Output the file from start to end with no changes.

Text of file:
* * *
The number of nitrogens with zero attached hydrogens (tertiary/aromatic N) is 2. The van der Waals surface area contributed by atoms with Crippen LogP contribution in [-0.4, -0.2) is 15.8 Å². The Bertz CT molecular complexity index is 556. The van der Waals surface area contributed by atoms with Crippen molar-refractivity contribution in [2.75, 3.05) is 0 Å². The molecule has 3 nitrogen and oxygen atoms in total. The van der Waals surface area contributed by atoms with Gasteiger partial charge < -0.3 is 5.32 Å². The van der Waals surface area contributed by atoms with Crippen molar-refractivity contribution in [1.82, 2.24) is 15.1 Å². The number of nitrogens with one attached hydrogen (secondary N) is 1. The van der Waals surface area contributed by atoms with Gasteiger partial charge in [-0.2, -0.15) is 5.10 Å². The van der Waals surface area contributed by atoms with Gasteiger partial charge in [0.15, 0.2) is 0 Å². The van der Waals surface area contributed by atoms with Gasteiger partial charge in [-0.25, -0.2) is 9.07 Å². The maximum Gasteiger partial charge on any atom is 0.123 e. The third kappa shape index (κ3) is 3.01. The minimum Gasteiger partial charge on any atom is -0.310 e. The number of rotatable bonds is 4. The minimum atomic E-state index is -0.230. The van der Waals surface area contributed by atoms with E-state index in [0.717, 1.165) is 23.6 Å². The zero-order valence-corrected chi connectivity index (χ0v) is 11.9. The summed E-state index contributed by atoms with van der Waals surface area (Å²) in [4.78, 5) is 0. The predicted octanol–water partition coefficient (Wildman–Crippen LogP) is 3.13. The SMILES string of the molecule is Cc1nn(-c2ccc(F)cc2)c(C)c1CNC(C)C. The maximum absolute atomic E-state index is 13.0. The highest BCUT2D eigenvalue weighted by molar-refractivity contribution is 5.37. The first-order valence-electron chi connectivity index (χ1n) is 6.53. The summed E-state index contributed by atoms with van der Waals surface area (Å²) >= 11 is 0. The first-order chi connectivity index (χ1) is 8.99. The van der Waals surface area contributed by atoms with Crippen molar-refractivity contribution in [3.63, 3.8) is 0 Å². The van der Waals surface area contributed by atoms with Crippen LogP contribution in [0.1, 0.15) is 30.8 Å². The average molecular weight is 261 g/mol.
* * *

The number of nitrogens with zero attached hydrogens (tertiary/aromatic N) is 2. The van der Waals surface area contributed by atoms with Crippen LogP contribution in [-0.4, -0.2) is 15.8 Å². The Bertz CT molecular complexity index is 556. The van der Waals surface area contributed by atoms with Crippen molar-refractivity contribution in [2.75, 3.05) is 0 Å². The molecule has 3 nitrogen and oxygen atoms in total. The van der Waals surface area contributed by atoms with Gasteiger partial charge < -0.3 is 5.32 Å². The van der Waals surface area contributed by atoms with Crippen molar-refractivity contribution in [1.82, 2.24) is 15.1 Å². The number of nitrogens with one attached hydrogen (secondary N) is 1. The van der Waals surface area contributed by atoms with Gasteiger partial charge in [-0.2, -0.15) is 5.10 Å². The van der Waals surface area contributed by atoms with Gasteiger partial charge in [0.15, 0.2) is 0 Å². The van der Waals surface area contributed by atoms with Gasteiger partial charge in [-0.25, -0.2) is 9.07 Å². The maximum Gasteiger partial charge on any atom is 0.123 e. The third kappa shape index (κ3) is 3.01. The minimum Gasteiger partial charge on any atom is -0.310 e. The number of rotatable bonds is 4. The minimum atomic E-state index is -0.230. The van der Waals surface area contributed by atoms with E-state index in [0.717, 1.165) is 23.6 Å². The zero-order valence-corrected chi connectivity index (χ0v) is 11.9. The summed E-state index contributed by atoms with van der Waals surface area (Å²) in [4.78, 5) is 0. The predicted octanol–water partition coefficient (Wildman–Crippen LogP) is 3.13. The SMILES string of the molecule is Cc1nn(-c2ccc(F)cc2)c(C)c1CNC(C)C. The maximum absolute atomic E-state index is 13.0. The highest BCUT2D eigenvalue weighted by molar-refractivity contribution is 5.37. The first-order valence-electron chi connectivity index (χ1n) is 6.53. The summed E-state index contributed by atoms with van der Waals surface area (Å²) >= 11 is 0. The first-order chi connectivity index (χ1) is 8.99. The van der Waals surface area contributed by atoms with Crippen molar-refractivity contribution in [3.63, 3.8) is 0 Å². The van der Waals surface area contributed by atoms with Crippen LogP contribution in [0.1, 0.15) is 30.8 Å². The average molecular weight is 261 g/mol.